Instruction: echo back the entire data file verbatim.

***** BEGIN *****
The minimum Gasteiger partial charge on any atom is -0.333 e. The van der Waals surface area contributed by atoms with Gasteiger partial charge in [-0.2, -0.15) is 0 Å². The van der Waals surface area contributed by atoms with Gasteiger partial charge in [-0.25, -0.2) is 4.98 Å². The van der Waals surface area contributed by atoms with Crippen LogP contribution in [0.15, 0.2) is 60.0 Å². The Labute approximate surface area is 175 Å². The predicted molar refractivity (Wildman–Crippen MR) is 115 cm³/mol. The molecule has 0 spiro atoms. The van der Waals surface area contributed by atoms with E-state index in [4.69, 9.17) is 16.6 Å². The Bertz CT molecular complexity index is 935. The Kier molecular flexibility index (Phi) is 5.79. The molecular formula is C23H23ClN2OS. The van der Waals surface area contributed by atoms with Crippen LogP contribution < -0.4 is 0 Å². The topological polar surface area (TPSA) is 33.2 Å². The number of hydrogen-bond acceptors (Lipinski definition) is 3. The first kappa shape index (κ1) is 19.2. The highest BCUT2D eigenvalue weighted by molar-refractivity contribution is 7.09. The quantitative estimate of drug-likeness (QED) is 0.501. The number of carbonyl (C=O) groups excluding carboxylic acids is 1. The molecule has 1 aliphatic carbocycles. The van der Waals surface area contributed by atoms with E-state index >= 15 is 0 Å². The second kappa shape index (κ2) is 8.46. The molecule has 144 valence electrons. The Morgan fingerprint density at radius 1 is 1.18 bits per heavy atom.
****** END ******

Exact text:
The minimum Gasteiger partial charge on any atom is -0.333 e. The van der Waals surface area contributed by atoms with Gasteiger partial charge in [-0.2, -0.15) is 0 Å². The van der Waals surface area contributed by atoms with Gasteiger partial charge in [-0.25, -0.2) is 4.98 Å². The van der Waals surface area contributed by atoms with Crippen LogP contribution in [0.15, 0.2) is 60.0 Å². The Labute approximate surface area is 175 Å². The predicted molar refractivity (Wildman–Crippen MR) is 115 cm³/mol. The molecule has 0 spiro atoms. The van der Waals surface area contributed by atoms with E-state index in [4.69, 9.17) is 16.6 Å². The Bertz CT molecular complexity index is 935. The Kier molecular flexibility index (Phi) is 5.79. The molecular formula is C23H23ClN2OS. The van der Waals surface area contributed by atoms with Crippen LogP contribution < -0.4 is 0 Å². The topological polar surface area (TPSA) is 33.2 Å². The number of hydrogen-bond acceptors (Lipinski definition) is 3. The first kappa shape index (κ1) is 19.2. The highest BCUT2D eigenvalue weighted by molar-refractivity contribution is 7.09. The quantitative estimate of drug-likeness (QED) is 0.501. The number of carbonyl (C=O) groups excluding carboxylic acids is 1. The molecule has 1 aliphatic carbocycles. The van der Waals surface area contributed by atoms with E-state index >= 15 is 0 Å². The second kappa shape index (κ2) is 8.46. The molecule has 144 valence electrons. The Morgan fingerprint density at radius 1 is 1.18 bits per heavy atom.